February 3rd, 2010

More FSTA, FSA Partnering Would be Good

Wednesday, February 3rd, 2010

One of the most intriguing things to come out of last week’s FSTA conference in Las Vegas wasn’t necessarily part of the agenda.

Actually, I suppose it technically was, as the first instance came when IPSOS’ Aaron Amic presented some data from a Fantasy Sports Association-backed international study his company had done.

“It” is the prospect of more collaboration between the FSA and the Fantasy Sports Trade Association.

Although some companies have joined both and plenty of industry folks attend the conferences of each, the FSA and FSTA have operated basically independent of each other. It would be good to see that change, and Vegas provided some evidence that it just might.

In addition to Amic’s research, FSA chairman Rick Wolf took the FSTA podium at one point to formally announce the upcoming Interactive Sports Conference that the FSA will be sponsoring in Las Vegas and offer $50 discounts on registration to FSTA members.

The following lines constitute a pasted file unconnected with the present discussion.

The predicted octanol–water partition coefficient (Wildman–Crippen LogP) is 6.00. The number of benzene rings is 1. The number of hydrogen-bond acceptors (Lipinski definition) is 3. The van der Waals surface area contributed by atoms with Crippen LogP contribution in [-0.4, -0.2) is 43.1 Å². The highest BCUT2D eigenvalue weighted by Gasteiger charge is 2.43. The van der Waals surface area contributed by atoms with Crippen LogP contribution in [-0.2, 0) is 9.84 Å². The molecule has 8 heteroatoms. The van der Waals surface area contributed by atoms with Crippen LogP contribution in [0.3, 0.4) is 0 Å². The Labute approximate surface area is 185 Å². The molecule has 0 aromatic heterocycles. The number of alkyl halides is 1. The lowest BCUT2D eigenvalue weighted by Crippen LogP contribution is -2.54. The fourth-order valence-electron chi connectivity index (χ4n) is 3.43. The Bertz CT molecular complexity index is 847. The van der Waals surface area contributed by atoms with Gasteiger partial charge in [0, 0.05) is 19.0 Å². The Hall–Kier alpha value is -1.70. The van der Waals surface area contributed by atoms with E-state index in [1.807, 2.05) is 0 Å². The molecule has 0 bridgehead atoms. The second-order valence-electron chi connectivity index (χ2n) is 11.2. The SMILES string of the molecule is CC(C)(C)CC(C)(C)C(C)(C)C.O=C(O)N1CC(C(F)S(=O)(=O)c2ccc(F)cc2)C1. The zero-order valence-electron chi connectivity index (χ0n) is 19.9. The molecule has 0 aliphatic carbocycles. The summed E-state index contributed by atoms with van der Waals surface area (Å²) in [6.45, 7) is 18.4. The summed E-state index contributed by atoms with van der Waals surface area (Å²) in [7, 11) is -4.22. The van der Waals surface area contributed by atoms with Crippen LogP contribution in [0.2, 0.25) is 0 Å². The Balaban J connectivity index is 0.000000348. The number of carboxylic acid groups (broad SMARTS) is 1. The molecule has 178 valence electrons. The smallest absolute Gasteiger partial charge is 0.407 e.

“The FSA understands the value that FSTA brings to the fantasy industry,” Wolf told FSB.com. “Our focus on advertisers, sponsors, brands, their agencies and outside industries is complimentary so it makes perfect sense to work together to maximize revenues and growth in fantasy sports.”

Attempting to fully describe the value that each organization would bring to such a partnership would require speculation well beyond my actual scope of knowledge regarding the associations.

On the surface, though, the FSTA membership and leadership carries a wealth of experience in the fantasy sports industry. It comprises a large number of companies of various sizes, styles and ages. The FSA also brings plenty of industry knowledge — led by co-founder and president Greg Ambrosius — and adds a list of big-name members with ties to major sponsors and advertisers, which one can glean from the agendas of the annual Sports Media Conferences.

“I’ve been trying to work on more collaboration for a long time. Rick Wolf, has too,” FSTA president Paul Charchian told FSB.com. “The FSTA continues to welcome opportunities to work with the FSA.”

Here’s hoping that the work can produce the outcome that both leaders desire, which would benefit all of us who are trying to make a living in this industry.